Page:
Instead, the city council approved an option to add four additional feet to the 3.5’ sidewalk on the East side of the SR525 bridge.

This was one of two options proposed by WSDOT that effectively gets the additional 4 feet by scrunching the four traffic lanes together on the bridge (the other option would have split the additional 4’ to add 2’ to both (3.5’) sidewalks on both the East and West side).

The approved configuration, while creating a 7.5’ sidewalk width on the East side, leaves the substandard 3.5’ sidewalk on the West side.

Walking across the bridge on a 7.5’ sidewalk on the East side will be a huge improvement over the current 3.5’ sidewalk, however, once you’re over the bridge, there’s no crosswalk across SR525 to get to Lighthouse Park.

Instead you have to cross the new four-lane road (where the current ferry toll booths are) turning right towards the new ferry terminal (with ferry traffic to your back) and then there’s a crosswalk on the other side across SR525.

Creating a situation where right-hand turning (and possibly late) ferry traffic is at crossing pedestrians’ backs is a significant safety concern many of us have been complaining about since the design started.

That’s also one of the reasons we pushed for a permanent crosswalk across SR525 at 2nd Street. The city is proposing stairs and a pedestrian underpass that if built will greatly help the situation.

However, this coming December will mark the 10 year anniversary of when I, as a Mukilteo City Councilmember, originally proposed the pedestrian underpass.

I wish I could be more optimistic, but I’m not holding my breath.

Not only will the lack of sidewalk widening on the West side of the bridge be a safety issue to pedestrians on the West side of SR525 (and to pedestrians wishing to walk from Lighthouse Park to the Peace Park), but the current crosswalk configuration will actually provide for and encourage pedestrians on the West side to cross four lanes of traffic at three different locations, thereby greatly increasing the pedestrian safety problem as well as the resulting traffic congestion.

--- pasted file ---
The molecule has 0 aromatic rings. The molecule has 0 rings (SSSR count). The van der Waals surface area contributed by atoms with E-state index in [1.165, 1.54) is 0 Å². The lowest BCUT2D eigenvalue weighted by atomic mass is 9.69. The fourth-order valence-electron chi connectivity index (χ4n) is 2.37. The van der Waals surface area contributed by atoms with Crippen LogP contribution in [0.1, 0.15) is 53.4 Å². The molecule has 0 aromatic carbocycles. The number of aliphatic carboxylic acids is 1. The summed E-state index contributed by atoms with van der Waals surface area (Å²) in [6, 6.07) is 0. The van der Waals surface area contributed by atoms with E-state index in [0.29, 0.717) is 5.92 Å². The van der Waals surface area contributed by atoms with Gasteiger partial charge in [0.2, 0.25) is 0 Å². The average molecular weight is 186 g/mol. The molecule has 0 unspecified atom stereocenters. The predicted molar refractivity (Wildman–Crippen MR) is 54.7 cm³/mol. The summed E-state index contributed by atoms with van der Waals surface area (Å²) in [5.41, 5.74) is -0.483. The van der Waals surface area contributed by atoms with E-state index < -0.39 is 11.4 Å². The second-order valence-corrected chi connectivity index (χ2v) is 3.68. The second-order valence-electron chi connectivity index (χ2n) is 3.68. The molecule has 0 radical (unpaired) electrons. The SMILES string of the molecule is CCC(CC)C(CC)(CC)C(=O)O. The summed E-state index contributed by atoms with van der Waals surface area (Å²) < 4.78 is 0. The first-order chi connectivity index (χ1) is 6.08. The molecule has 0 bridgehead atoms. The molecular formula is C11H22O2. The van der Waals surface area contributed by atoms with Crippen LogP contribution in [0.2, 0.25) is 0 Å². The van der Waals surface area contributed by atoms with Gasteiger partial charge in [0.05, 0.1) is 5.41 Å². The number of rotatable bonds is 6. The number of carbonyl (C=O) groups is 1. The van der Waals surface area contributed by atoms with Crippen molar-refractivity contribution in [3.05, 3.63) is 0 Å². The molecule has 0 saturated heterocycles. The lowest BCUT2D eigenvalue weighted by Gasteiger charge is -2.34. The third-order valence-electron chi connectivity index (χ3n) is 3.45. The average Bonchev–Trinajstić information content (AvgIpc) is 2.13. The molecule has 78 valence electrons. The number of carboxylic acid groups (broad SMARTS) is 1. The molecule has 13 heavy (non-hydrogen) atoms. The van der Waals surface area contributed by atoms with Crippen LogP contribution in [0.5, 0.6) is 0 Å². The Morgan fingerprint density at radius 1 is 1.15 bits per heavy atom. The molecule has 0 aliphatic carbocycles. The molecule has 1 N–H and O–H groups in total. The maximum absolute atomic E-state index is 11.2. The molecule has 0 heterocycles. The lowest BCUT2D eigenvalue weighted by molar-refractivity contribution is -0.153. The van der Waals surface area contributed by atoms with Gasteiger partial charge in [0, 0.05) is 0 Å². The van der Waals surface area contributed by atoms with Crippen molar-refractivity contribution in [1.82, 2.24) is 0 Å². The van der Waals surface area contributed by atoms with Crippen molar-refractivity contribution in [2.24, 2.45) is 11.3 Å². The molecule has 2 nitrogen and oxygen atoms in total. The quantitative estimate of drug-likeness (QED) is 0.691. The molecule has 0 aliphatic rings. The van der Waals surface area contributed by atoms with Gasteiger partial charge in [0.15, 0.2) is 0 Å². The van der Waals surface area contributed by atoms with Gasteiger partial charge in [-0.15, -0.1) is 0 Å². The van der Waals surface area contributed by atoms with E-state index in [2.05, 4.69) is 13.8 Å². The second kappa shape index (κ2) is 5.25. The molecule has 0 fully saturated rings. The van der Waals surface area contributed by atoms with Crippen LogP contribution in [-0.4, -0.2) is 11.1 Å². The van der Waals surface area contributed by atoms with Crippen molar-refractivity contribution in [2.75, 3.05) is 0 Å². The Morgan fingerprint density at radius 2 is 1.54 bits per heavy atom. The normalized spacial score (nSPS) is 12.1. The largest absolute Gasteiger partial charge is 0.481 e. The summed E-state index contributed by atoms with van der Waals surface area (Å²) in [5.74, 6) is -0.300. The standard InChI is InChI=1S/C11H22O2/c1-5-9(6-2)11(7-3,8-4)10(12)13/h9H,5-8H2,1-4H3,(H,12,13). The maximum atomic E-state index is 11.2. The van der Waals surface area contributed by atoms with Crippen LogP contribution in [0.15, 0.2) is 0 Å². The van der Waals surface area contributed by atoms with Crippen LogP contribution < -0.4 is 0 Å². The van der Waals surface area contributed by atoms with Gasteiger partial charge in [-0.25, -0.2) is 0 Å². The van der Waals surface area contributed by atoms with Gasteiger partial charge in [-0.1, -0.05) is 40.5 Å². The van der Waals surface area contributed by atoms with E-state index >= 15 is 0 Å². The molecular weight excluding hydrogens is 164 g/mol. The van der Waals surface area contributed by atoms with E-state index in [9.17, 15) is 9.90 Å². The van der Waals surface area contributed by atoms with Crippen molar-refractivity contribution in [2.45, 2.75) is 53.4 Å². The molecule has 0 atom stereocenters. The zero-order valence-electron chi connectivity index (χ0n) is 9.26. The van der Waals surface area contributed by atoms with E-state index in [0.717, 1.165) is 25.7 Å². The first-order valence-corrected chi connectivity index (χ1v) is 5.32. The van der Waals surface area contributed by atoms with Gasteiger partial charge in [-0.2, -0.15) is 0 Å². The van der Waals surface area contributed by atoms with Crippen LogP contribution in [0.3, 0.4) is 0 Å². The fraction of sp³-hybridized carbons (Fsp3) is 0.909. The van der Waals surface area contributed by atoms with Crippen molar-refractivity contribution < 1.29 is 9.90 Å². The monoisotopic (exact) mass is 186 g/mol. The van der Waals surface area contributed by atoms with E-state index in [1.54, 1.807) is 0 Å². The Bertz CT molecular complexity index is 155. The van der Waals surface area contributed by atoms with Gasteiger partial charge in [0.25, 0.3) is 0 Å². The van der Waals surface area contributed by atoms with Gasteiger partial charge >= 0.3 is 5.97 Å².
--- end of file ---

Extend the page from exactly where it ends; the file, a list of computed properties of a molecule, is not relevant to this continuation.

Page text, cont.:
Having failed to get WSF, WSDOT and the city of Mukilteo to reconsider their disconnected decision making process which results in decreased pedestrian safety and increased traffic congestion, I contacted the governor’s office. The response was, “Thank you for your email. I have spoken with the city of Mukilteo, WSF and WSDOT about this issue to better understand the situation. Your concerns are noted and we appreciate you bringing this issue to our office’s attention.” To which I replied, “I appreciate your attention to this matter. However, now that you better understand the situation from the perspective of the agencies whose actions have created it, I would appreciate the opportunity to explain what the problem is from the perspective of those of us who will be directly impacted and face the greatest risk of injury as pedestrians.”

I haven’t heard back.

For more information about the Mukilteo Ferry Advisory committee contact Kendal Harr or myself at MukilteoFAC@gmail.com